• Do give him acetaminophen, such as Tylenol or another equivalent store brand.
  • Do read the product label to see the appropriate dose of medicine for your child’s weight and how frequently it should be given.
  • Do check with your pharmacist or pediatrician if you have questions about dosage or frequency.

The don’ts of giving your child over-the-counter medication

  • Don’t give your child aspirin or aspirin-containing products if he might have the flu. These include all brands and types of the following:
    • Alka-Seltzer
    • Anacin
    • Bayer
    • BC Powder
    • Doan’s
    • Ecotrin
    • Excedrin
    • Goody’s
    • Kaopectate
    • Pamprin
    • Pepto-Bismol
    • St. Joseph’s
    • Vanquish
  • Don’t give your child cough or cold medicine when also giving him fever-reducing medicines unless under the direction of his doctor. Cough and cold medicines do not treat the flu, and some ingredients may cause serious side effects for children younger than 6 years old.

If at any point you have questions about dosages or combining certain types of medications, don’t hesitate to contact your child’s pediatrician or reach out to your pharmacist. They are the experts in treating children of all ages and sizes, and they will know best about how to properly give your child medicine to help fight off flu symptoms.

Most fevers are harmless, but parents may still worry whether their child needs medicine to help lower his temperature. Here’s a helpful guide:

  • Infants younger than 3 months old whose temperature reaches 100.4°F (38°C) or higher should be evaluated by a doctor because fevers in infants can indicate a serious illness.
  • Kids between 3 months and 3 years old with a fever of 102.2°F (39°C) or higher also require a call to your pediatrician.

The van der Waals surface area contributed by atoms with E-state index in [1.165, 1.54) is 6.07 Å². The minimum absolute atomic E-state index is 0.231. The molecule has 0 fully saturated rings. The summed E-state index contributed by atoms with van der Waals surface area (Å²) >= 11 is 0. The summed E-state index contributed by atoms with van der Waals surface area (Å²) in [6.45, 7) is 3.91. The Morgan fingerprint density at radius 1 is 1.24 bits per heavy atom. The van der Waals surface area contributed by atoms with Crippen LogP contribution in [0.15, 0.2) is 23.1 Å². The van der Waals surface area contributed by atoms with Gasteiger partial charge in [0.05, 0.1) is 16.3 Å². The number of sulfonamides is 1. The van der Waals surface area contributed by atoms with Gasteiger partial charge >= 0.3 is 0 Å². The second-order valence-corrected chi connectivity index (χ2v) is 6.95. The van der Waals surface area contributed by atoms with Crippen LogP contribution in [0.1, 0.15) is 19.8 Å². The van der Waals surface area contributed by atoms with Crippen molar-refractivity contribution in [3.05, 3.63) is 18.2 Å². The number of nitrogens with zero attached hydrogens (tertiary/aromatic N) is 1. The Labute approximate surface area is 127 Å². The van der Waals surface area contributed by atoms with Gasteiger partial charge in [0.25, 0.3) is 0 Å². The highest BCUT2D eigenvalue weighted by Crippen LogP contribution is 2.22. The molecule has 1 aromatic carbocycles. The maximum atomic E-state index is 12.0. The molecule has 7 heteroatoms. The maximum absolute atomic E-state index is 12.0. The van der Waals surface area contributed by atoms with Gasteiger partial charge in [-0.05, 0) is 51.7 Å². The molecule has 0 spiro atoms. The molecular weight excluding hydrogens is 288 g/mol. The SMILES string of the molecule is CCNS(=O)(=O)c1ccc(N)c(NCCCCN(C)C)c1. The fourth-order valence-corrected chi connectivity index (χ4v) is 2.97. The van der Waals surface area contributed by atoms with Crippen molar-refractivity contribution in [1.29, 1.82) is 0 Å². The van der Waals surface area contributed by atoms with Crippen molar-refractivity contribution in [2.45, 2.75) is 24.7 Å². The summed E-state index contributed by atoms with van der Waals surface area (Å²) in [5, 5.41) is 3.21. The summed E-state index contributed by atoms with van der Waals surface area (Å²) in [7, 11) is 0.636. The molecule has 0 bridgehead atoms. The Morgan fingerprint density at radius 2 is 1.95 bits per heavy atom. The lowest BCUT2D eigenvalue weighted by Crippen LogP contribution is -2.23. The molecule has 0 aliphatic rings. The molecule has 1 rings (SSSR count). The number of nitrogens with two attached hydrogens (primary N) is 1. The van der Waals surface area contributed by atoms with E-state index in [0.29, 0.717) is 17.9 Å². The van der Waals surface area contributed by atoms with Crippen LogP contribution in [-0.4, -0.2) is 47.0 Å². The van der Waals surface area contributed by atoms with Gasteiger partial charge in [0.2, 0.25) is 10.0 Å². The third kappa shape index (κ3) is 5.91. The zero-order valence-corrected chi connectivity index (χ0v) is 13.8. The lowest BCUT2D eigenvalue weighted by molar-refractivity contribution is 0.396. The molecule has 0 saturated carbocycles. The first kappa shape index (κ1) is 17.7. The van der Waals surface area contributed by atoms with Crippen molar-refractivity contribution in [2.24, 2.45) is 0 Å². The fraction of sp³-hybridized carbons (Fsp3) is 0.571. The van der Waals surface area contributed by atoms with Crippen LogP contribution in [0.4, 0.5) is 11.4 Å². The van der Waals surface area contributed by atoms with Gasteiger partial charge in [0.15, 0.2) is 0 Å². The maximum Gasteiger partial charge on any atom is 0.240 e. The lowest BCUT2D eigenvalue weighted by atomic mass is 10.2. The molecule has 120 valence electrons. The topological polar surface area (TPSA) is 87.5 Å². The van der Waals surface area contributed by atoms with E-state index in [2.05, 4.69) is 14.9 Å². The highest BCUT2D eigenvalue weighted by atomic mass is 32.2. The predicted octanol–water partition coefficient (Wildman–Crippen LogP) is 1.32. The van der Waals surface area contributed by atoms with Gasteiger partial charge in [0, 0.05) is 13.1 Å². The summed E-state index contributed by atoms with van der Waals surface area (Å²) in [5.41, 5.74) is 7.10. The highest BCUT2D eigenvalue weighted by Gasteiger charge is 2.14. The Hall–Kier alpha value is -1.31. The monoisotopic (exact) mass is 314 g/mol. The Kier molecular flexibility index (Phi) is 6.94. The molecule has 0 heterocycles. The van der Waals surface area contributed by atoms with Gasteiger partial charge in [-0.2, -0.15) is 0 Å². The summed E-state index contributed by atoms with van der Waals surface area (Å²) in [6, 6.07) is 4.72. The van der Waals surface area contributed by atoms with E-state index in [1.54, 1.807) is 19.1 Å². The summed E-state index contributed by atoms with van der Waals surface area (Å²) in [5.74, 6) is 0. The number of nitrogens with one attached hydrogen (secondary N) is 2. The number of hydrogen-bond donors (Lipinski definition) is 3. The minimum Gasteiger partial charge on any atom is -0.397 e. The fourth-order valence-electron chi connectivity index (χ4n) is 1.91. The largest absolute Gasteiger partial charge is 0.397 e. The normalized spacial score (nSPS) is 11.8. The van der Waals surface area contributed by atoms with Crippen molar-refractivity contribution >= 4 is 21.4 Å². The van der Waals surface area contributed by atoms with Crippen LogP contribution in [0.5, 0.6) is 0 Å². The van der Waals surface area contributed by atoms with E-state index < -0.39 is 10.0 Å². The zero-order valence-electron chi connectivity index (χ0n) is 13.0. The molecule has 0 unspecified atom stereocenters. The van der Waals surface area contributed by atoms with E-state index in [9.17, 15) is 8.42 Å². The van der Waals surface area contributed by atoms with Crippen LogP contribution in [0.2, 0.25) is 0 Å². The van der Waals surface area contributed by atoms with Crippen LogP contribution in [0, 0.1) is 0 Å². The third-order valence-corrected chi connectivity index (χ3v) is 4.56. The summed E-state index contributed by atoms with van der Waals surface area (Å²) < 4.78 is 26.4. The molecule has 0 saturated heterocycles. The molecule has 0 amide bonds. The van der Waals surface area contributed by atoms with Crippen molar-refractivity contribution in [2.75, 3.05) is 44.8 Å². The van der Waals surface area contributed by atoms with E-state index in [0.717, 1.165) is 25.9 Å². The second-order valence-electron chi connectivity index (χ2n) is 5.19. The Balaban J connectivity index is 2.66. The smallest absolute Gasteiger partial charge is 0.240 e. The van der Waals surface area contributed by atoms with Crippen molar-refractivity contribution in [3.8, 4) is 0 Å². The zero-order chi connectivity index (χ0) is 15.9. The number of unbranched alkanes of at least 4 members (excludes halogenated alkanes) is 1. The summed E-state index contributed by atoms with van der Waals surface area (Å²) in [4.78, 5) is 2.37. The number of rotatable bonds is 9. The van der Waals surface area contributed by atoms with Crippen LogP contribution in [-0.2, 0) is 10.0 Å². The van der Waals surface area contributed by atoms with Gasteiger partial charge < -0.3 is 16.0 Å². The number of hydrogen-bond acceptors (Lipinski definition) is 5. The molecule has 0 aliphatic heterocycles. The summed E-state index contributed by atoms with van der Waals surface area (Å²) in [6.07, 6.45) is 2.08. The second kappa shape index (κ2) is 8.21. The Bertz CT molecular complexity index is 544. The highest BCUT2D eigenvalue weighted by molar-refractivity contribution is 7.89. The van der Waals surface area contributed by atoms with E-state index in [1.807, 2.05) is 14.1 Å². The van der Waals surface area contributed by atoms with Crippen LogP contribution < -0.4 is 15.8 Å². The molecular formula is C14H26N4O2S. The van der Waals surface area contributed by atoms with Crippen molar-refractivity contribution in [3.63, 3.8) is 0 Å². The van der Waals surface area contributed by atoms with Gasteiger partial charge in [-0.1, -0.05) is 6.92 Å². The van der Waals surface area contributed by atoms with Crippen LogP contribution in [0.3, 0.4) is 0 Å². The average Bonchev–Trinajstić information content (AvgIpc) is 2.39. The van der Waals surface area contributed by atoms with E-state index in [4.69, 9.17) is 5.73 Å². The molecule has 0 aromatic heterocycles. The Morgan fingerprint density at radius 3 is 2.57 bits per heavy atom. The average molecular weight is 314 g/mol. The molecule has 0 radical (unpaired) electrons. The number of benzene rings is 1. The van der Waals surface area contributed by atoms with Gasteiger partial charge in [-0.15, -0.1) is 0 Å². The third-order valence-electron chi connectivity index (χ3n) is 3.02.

“Either ibuprofen or acetaminophen can be used to help reduce your child’s fever and ease body aches and pain,” Dr. Jernigan said. “However, these medications have age and weight guidelines and should not be combined without direction from a healthcare professional, as it can be very dangerous for your child.”

Acetaminophen can also be found in Tylenol, as well as cold and cough medicines like DayQuil and Mucinex, so make sure you are not giving your child too much acetaminophen by combining the two.

While treating your child’s flu symptoms at home may not be easy—and oftentimes is a little overwhelming—we’re here to help. And remember, it’s never too late to get a flu shot or to encourage family and friends to do the same.

Rest assured we’re here for you if you need us.

At Children’s, safety is our top priority. We are working hard to protect our patients, families and staff. Whether you have an appointment or need to visit us for emergency care, we’ve put extra precautions in place to keep your family safe.

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This content is general information and is not specific medical advice. Always consult with a doctor or healthcare provider if you have any questions or concerns about the health of a child. In case of an urgent concern or emergency, call 911 or go to the nearest emergency department right away. Some physicians and affiliated healthcare professionals on the Children’s Healthcare of Atlanta team are independent providers and are not our employees.